Snow Days!

As you might imagine, snow days are a huge treat for us students and teachers in South Carolina, and the timing of our wintry weather this month gave us an extended Christmas break.  I spent part of that time researching some snowy read-aloud books, and here’s what I came up with:

  The Snowy Day by Ezra Jack Keats
This is the classic story of a young boy’s day in the snow, and it’s just been made even more relevant by the new book…..

  A Poem For Peter by Andrea Davis Pinkney
The story behind the book The Snowy Day, and a tribute to Ezra Jack Keats and his groundbreaking picture books.

  Little Penguins by Cynthia Rylant
Who doesn’t love penguins, and this simple story is illustrated with cut-paper collages, which always (as regular readers of this blog know) hold a special place in my heart.  A great choice to inspire a torn-paper art project.

  Snow! by Cynthia Rylant
Not only are the snowy illustrations somehow almost cozy, but Rylant has filled this text with figurative language to discuss with your listeners.

  Blizzard by John Rocco
This Caldecott honor book is not only the author’s account of his own experience during the Blizzard of 1978 (if you’re looking for memoirs for an ELA unit), but also a tale of courage as John is sent to the store wearing tennis rackets strapped to his feet to buy groceries for his family.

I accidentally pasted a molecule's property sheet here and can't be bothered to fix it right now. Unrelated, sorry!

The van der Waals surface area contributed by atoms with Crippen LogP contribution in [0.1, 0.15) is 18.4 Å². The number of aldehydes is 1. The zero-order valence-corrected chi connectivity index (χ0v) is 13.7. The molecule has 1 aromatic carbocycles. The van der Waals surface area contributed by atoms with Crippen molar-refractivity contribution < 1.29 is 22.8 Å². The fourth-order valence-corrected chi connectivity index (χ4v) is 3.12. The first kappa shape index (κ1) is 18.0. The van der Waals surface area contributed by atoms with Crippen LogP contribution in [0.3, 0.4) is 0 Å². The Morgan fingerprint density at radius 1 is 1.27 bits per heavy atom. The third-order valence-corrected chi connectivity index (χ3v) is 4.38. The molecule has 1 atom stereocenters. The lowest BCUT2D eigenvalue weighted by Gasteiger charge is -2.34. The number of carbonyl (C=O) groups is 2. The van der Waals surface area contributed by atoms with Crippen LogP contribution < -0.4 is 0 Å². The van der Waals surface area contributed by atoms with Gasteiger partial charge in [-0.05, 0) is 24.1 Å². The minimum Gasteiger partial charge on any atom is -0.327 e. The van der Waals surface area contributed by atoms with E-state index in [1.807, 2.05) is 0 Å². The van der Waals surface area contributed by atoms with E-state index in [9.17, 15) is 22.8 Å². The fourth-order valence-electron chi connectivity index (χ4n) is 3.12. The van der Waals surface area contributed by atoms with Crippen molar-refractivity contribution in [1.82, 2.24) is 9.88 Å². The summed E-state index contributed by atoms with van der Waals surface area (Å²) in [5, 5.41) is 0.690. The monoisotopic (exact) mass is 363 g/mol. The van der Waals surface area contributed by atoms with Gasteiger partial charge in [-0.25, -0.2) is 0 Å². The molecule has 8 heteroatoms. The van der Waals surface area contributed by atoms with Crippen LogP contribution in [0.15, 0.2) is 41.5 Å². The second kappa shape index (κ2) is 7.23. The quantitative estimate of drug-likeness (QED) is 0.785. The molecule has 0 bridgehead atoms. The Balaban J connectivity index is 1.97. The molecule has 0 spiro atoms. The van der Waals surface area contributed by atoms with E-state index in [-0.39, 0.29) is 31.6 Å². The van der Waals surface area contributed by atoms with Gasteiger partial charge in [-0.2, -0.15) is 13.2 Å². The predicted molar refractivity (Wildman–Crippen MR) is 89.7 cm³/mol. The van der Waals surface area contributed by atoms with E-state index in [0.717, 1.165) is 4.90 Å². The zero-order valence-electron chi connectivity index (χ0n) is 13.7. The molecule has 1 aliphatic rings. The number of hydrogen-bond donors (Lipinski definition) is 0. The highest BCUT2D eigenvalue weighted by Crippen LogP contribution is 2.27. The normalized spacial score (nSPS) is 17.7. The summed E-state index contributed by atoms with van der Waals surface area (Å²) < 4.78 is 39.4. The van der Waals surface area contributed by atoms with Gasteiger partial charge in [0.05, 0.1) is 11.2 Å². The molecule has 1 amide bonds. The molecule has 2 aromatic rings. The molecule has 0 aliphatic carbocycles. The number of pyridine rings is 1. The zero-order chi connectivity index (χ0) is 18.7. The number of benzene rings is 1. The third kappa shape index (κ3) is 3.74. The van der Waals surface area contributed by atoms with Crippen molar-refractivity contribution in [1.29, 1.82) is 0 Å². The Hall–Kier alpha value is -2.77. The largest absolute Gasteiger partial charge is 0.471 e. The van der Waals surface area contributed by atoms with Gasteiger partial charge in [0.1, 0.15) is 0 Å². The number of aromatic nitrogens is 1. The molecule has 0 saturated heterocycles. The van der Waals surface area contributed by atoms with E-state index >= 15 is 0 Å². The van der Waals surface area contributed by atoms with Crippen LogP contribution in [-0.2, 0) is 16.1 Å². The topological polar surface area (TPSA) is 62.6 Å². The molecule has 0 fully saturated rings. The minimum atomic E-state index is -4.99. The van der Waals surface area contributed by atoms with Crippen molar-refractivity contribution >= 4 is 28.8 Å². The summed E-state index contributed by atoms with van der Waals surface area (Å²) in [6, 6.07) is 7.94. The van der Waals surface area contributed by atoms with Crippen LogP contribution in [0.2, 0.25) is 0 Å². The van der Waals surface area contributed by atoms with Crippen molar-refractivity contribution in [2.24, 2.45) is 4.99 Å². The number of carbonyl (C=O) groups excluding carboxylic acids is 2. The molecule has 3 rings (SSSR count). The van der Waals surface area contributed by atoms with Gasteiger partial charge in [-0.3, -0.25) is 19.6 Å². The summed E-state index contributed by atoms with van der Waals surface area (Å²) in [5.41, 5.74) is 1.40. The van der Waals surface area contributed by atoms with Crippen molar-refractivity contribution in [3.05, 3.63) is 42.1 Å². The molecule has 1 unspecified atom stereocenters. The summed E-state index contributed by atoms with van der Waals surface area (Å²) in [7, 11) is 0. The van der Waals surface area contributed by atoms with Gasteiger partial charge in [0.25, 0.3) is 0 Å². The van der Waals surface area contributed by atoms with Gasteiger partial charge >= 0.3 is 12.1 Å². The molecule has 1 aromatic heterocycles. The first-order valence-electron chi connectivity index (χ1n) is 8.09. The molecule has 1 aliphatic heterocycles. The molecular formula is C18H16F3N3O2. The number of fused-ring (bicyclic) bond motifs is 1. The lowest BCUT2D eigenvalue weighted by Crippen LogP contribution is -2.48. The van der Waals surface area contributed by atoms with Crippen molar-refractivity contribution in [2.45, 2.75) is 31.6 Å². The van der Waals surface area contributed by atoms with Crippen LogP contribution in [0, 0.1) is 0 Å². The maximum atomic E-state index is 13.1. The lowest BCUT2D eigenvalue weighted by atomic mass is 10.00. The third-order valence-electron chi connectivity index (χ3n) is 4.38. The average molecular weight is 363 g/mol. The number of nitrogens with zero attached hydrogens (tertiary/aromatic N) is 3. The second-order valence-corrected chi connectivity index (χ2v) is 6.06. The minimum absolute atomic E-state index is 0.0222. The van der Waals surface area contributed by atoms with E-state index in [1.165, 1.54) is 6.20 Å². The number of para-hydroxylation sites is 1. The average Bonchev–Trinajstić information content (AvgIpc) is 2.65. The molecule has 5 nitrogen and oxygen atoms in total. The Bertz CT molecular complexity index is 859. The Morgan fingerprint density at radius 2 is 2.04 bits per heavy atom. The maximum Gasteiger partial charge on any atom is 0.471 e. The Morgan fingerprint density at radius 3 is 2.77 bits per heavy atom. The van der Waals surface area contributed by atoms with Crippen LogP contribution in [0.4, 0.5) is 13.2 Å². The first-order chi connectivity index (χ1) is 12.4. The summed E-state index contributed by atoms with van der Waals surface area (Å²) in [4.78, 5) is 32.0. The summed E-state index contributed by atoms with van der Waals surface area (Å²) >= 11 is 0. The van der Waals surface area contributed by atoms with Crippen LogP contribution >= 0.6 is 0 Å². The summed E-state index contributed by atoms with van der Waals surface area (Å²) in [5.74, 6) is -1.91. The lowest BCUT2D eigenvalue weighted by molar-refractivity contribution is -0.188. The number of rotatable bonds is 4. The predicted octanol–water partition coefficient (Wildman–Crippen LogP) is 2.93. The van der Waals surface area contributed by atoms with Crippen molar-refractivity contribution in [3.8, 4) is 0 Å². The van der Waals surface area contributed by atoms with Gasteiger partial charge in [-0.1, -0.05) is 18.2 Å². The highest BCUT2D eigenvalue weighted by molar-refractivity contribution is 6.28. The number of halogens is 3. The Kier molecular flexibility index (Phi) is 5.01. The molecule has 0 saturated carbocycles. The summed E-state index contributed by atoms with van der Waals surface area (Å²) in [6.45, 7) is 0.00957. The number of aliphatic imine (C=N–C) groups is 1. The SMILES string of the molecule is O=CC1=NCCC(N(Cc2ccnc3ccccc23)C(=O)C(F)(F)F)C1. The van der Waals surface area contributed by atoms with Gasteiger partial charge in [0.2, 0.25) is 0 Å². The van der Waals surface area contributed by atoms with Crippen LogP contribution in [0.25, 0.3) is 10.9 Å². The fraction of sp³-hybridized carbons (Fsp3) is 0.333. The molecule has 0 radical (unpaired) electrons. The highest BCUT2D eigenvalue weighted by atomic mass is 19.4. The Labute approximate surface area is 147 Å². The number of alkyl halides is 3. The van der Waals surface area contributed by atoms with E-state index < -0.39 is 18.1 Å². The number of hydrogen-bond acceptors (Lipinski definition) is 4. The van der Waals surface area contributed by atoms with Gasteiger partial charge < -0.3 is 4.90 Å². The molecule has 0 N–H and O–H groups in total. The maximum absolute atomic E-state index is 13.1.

And these new choices are in addition to two of my old favorites:

  Snowflake Bentley by Jacqueline Briggs Martin
The true – yet lyrical – story of the first man to take magnified photos of snowflakes to share their beauty with the world.  Informative and inspiring, reminding listeners to follow their passion in life.

  Snowflakes Fall by Patricia MacLachlan
A beautiful story about how snow fits into the cycle of the seasons, with an underlying message of hope following the tragic school shooting at Sandy Hook Elementary School.

Which “snow” books will you be sharing with your students?  Leave a comment and tell us about them!

 

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Donors Choose Makerspace STEAM Book Grant Funded!

 *Update on my Reading + Doing = Learning project:  It’s been fully funded!  (Thanks in part to our eligibility for matching funds from Craig Newmark Philanthropies, an organization that supports schools serving military communities.)  If you were one of my donors, thank you very much!!!

Do you need more books for your library?  (Don’t we all?!?)  Donors Choose is helping us fill our shelves by matching all donations made Oct 18-19 to book projects.  Get the details from this Donors Choose blog post.

I’m creating a project to get more STEAM books for my collection.  Many of the activities we have going on the the makerspaces each week elicit requests for library books on those same topics, and currently I can’t keep up with the demand.  Click to view (and donate to!) my project: Reading + Doing = Learning

Have you had a Donors Choose book project funded?  Tell us about it in the comments or tweet me @LibraryLoriJune!

 

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Living Literature Day Book Character Costumes